How do words become archaic?


As archaism is a word that disappears from language because it is no longer needed and that is generally perceived as old-fashioned. If archaisms are consciously used in rhetoric, they are considered stylistic devices. Archaism can be used in a distancing, ironic or pathetic way, i.e. exaggerated and artificial.

The term can be derived from ancient Greek (ἀρχαῖος ~ archaĩos) and with old or former translate, with the ending mus has a Latin origin. As a result, the translation shows us what is fundamentally about in connection with the stylistic figure: namely something Old one or Formerwhat is referred to here in terms of words. Let's look at an example to illustrate this.

MyUncleis with child andconefled.

The above example unites two archaisms: namely Uncle and cone. Both terms seem rather old-fashioned to us in modern parlance. Here is Uncle an old word for uncle, whereas the cone meant an illegitimate child and in modern language only in the phrase Child and cone exists. So cone is a lost word.

Note: Archaism is a term that no longer belongs to the current vocabulary of the language. The use of such words seems old-fashioned, antiquated and is sometimes no longer understood by some speakers or only opened up in context.

When is archaism a stylistic device?

Not every old-fashioned word can be counted as archaism. After all, we logically encounter ancient words in ancient writings. Still, not every old-fashioned term is archaism, as it depends on whether the term is intended to sound old-fashioned.

That meansthat archaisms must be consciously used by the author as a stylistic device in order to be considered such at all. So they are already considered ancient when writing a text and are used to develop a certain effect. If Walther von Vogelweide, a poet of the Middle Ages, uses words that seem old-fashioned to us, then of course they weren't necessarily so for him too.

So if a word is not antiquated, i.e. old-fashioned, for the writer or speaker, it is not to be interpreted as archaism in the written product, but belongs to the active vocabulary of the author. Only when this no longer applies do we speak of archaism as a stylistic figure (→ literary epochs).

Note: As a result, it is hardly possible to recognize such archaisms in an exam situation. This is only possible if modern literature is discussed and used in these terms that can be reliably identified as extinct. Everything else is mostly speculative.

Origin of archaisms

Words come and go as our language is constantly changing. This means that new words are formed, what is known as neologism, and others disappear. Most of the time there are causes for words to appear and disappear.

  • Internal reasons: The internal reason is the fact that the reason for the disappearance lies in the language itself. This can either be due to the fact that the word is replaced by a modern expression, as in the case of uncle and uncle, or because it has been replaced by homonymy. Homonymy is a word that stands for different terms. For example, terms that mean nach, What to means from the language (e.g. after speech), because of homonymy to anus (Anus, outlet opening of the intestine).
  • External reasons: Here the reason lies outside the language. This means that a word disappears because what it is designated no longer exists in everyday life (Example: liege lord). It is important that these words count as historicisms and not archaisms. This means that although they no longer appear in linguistic usage, we always fall back on the word when we talk about what is meant. The word is therefore not old-fashioned, but has merely been suppressed because it is no longer used.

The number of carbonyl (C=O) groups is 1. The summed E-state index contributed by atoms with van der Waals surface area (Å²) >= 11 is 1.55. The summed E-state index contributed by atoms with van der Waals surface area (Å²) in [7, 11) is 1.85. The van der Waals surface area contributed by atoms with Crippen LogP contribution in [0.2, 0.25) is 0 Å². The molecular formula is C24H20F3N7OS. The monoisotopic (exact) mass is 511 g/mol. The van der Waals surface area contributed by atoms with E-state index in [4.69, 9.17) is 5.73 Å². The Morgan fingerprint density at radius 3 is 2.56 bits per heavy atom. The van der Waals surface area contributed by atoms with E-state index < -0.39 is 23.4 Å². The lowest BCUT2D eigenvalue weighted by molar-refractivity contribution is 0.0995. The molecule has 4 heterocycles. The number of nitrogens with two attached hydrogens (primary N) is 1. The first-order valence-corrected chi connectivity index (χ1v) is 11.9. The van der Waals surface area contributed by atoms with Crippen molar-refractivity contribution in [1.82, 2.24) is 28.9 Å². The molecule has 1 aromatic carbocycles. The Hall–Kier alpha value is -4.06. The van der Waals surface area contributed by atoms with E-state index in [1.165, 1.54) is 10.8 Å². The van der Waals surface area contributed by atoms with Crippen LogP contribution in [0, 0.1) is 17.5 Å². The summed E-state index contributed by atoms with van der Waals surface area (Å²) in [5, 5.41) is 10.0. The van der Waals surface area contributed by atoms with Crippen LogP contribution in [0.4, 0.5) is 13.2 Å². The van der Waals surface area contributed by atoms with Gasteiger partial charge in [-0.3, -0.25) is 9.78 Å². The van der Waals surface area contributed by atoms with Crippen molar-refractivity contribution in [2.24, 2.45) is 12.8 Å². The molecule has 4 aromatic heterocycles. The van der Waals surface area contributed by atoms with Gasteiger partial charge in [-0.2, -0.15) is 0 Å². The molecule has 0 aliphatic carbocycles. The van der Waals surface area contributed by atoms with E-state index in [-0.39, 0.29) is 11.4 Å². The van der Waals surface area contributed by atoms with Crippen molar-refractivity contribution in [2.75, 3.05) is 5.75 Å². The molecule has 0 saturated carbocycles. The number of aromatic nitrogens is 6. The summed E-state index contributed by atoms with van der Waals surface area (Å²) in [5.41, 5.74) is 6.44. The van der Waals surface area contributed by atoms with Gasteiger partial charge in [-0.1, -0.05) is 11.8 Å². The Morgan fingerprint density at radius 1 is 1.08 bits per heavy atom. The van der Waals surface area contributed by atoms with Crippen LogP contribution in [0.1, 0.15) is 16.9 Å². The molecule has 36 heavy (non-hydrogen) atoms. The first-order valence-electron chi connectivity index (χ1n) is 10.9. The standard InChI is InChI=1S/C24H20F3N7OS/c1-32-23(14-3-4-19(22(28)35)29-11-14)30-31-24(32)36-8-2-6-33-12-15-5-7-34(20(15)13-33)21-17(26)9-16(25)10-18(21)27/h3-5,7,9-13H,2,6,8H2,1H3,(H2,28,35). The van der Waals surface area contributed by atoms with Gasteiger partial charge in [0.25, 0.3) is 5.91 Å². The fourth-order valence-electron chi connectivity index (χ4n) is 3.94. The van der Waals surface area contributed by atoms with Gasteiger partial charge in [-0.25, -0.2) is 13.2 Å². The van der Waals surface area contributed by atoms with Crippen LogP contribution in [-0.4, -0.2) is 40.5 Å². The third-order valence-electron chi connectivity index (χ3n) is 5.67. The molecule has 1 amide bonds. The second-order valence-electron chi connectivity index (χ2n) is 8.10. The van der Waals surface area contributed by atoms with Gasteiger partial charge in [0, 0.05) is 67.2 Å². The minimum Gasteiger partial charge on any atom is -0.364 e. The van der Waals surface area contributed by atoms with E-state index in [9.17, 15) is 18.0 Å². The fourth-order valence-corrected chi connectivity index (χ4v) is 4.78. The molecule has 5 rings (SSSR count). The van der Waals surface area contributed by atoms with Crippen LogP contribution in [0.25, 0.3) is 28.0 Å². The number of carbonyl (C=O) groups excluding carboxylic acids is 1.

Effect and function of archaisms

In principle, it is very difficult to ascribe an effect to a style figure that always applies. We quickly run the risk of reducing the stylistic device to this effect every time and not checking whether it actually behaves like this. Nevertheless, we would like to give some pointers.

Overview of the meaning, effect and function of archaism ‘
  • Archaism refers to terms that no longer appear in the active vocabulary of a language and consequently appear antiquated and old-fashioned. In order to designate an archaism as a stylistic figure, those who use such a word must be aware of the old-fashioned effect. Ancient texts therefore do not consist directly of archaisms.
  • If archaism is used as a stylistic device, i.e. consciously used by the speaker, this can create an ironic, comical or even pathetic impression. Who instead Hello! the word order Greetings, fair maiden! used, of course, relies on the strange effect
  • Furthermore, archaisms can be used quite deliberately to achieve a parodic effect and to give a text a linguistic-historical touch, as happens, for example, in historical novels, or to present modern texts as old.
  • If archaisms are used in a speech, an educated audience must be present. Otherwise, the effect of the stylistic device evaporates and presumably bypasses the recipient.
  • The linguistic counterpart of the figure are, by the way Neologisms. These do not describe the extinction of words, but new terms that have found their way into the active vocabulary and thus displace other words or designate new objects.
  • Further examples: Minne (love), stund (stand), Buhlin (girlfriend), aunt, cousin (aunt) or Histrione (actor)